MarkUp Magazine

MarkUp Magazine was a digital publication developed by "GMking.org", initially targetting Game Development in general and quickly moving to become focused on the 'Game Maker' IDE and the Game Maker Community.

MarkUp was published between March 2007 and November 2008, initially with a regular monthly schedule. The Magazine positioned itself as a largely technical magazine, mostly targetting the more technical members of the Game Maker Community. The project peaked towards its end to include several regular writers, individual contributors, 300 regular subscribers, and a monthly readership of more than 3,000.

Original GameMaker Community topic on MarkUp Magazine:
http://gmc.yoyogames.com/index.php?showtopic=288147

This note was originally written in , by Eyas Sharaiha.

Below is a list of issues of MarkUp Magazine:

Issue Date
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Issue #
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PDF Link / Notes
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March, 20071pdf
Pilot issue of MarkUp Magazine, mainly released as a proof-of-concept for a magazine centered around the Game Maker Community. While the writing, grammar, and many aspects of the magazine had not yet matured, you can still see facets of what MarkUp was to become. The issue features attempt to appeal to the more technical Game Maker audience by discussing GML scripts, game design, etc.
April, 20072pdf
A new layout that would last for several issues was introduced. Content is mainly focused on Game Maker, but some attempts to include other programming languages can be seen, with a short segment on PHP and a hello-world C++ tutorial. Perhaps the ultimate problem with appealing to other langauges/tools was that the project lacked any skilled contributors in those aspects and couldn't expand serious game development content past "hello world". Apart from embarassing attempts to venture into other languages, Issue 2 was received by the Game Maker Community as a solid improvement over Game Maker publications of the time.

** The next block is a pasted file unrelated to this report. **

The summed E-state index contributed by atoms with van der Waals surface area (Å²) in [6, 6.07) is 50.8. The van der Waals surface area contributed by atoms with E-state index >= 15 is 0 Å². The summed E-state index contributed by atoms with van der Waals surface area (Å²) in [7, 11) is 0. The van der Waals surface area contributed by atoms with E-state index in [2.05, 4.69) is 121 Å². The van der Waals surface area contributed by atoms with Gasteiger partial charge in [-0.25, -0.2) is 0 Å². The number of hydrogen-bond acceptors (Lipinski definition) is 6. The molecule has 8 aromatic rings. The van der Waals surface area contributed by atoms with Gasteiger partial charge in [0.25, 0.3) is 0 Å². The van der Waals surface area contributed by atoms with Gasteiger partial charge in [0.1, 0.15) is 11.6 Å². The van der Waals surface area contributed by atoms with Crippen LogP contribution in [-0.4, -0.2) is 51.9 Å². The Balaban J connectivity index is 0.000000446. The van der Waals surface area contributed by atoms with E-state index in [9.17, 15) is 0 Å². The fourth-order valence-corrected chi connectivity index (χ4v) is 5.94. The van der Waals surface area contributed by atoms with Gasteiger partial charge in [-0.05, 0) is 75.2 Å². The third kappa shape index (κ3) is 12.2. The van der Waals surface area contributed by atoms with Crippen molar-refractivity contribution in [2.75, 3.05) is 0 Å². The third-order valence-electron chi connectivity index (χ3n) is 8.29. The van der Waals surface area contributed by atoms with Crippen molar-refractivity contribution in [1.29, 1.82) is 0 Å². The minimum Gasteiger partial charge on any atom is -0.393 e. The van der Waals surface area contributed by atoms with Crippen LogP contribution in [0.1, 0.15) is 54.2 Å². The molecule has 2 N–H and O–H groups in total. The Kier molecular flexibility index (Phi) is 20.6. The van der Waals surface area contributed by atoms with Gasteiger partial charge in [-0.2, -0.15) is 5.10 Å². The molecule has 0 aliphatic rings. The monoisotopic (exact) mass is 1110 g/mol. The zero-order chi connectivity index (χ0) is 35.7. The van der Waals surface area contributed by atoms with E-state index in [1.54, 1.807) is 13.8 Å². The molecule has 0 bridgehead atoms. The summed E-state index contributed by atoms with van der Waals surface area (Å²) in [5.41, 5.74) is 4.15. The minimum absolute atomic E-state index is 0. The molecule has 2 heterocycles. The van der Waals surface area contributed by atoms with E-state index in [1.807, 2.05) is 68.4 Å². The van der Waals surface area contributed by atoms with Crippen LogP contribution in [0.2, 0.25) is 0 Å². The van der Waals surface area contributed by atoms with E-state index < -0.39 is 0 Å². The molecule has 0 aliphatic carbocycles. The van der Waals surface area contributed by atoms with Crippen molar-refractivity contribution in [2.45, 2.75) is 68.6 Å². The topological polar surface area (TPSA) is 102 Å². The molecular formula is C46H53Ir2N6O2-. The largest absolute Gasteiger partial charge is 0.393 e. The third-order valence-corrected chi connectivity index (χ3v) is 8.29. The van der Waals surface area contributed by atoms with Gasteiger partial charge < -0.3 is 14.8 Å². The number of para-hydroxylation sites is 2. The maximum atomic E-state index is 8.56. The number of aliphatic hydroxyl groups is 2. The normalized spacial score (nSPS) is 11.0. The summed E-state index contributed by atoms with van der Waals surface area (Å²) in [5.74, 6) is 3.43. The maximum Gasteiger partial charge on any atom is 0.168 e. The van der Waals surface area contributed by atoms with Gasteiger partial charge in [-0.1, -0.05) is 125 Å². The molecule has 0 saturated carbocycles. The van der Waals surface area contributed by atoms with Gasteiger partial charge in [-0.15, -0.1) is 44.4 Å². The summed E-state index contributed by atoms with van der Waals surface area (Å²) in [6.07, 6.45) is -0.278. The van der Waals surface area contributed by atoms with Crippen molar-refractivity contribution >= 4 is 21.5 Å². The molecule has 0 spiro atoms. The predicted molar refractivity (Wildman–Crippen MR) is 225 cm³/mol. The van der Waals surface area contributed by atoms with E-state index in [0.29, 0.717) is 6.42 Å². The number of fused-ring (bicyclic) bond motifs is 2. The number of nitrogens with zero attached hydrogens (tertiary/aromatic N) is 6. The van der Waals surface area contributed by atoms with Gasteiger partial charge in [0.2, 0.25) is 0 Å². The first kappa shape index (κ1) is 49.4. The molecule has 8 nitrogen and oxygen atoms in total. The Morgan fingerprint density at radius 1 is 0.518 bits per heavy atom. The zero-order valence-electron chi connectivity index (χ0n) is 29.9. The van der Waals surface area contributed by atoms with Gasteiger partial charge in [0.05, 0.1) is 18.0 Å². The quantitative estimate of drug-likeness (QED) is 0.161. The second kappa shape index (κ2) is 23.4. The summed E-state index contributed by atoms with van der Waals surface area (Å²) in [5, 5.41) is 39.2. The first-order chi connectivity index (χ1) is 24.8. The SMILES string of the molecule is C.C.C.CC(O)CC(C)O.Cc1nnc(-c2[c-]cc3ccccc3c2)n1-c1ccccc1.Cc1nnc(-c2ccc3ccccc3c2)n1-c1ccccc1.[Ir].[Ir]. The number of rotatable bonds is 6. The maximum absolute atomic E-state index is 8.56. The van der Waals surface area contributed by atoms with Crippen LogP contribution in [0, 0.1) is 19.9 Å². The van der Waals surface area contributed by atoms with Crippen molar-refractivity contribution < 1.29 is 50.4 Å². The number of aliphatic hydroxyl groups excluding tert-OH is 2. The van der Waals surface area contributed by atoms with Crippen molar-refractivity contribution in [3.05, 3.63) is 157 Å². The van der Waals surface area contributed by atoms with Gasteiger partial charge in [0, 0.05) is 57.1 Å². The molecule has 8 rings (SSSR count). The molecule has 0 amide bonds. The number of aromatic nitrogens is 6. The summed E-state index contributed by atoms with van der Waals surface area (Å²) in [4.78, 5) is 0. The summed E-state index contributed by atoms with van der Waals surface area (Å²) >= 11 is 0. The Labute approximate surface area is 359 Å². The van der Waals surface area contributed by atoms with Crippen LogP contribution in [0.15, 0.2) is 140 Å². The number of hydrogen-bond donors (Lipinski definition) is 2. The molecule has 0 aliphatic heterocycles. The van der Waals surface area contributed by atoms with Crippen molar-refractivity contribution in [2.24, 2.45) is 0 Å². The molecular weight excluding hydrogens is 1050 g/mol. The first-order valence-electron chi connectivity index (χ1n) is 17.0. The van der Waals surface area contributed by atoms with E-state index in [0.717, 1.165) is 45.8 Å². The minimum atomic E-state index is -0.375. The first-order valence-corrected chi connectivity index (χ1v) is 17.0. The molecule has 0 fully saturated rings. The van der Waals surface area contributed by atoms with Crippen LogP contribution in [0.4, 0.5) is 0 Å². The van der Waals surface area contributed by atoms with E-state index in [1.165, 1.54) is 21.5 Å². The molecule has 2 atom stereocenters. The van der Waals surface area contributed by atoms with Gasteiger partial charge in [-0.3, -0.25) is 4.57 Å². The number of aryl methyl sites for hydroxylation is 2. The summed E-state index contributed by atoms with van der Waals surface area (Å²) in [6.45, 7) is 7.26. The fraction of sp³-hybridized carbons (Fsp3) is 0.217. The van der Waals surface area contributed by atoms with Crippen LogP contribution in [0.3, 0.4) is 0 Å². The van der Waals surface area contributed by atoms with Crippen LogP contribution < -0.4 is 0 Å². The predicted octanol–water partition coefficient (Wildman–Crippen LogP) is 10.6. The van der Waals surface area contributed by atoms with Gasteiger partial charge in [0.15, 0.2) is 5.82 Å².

April, 20073pdf
Content and focus further mature, one of the last issues where we see significant deviation from Game Maker content.
June, 20074pdf
With Issue 4, MarkUp already started growing its writers' base, focusing mostly on technical content. Issue 4 was the first strictly-Game Maker release. Issue 4 introduced content on scoping, CSV storage and parsing, and trigonometry, to the largely novice Game Maker Community, beginning a trend of teaching and popularizing technical ideas to the younger, hobbyist audience.
July, 20075pdf
Notable content includes: Arrays vs. Lists, AI: Clever Opponent, File Search Functions, Game Maker and the Registry, Instant Collisions.
August, 20076pdf
Continuing at a constant ~30 pages per issue, Issue 6 was a packed issue with great emphasis on techncial tutorials.
September, 20077pdf
Issue 7 features a new layout and more technical topics, exposing a wide range of topics to the Game Maker Community, such as cellular automata, level editors, speeding up games, and publishing commercial games as an independent Game Maker developer.
October, 20078pdf
MarkUp Issue 8 was the "Spooky Special" October release. The issue includes new types of articles: development journals from authors of promising work-in-progress games, and "The Making Of..." articles detailing the development of notable games.
November, 20079pdf
Issue 9 included a lot of content, but perhaps the most notable inclusion is the announcement of the MarkUp hosted "Game Maker Race" competition. The competition was a collaboration with another Game Maker Magazine, 'GMTech'.
December, 200710pdf
MarkUp Issue 10 was the "Holiday Special" December release. The issue includes reviews by very prominent Game Maker developers and community members, narrowing down the entrants of the "Game Maker Race" competition.
January, 200811pdf
The January 2008 special edition. A mini edition with a revised layout, mainly to release the results of the Game Maker Race competition. The edition also continued development journals and postmortems on notable Game Maker games.
March, 200812pdf
The March 2008 issue is the one-year anniversary issue.
April, 200813pdf
In retrospect, Issue 13 was perhaps the beginning of the end. The content was very well received by the community (apart from a cringe worthy editorial by me, which thankfully largely went unnoticed), yet the editors and staff were beginning to run out of steam, it appears.
August, 200814pdf
November, 200815pdf
Final issue of the magazine.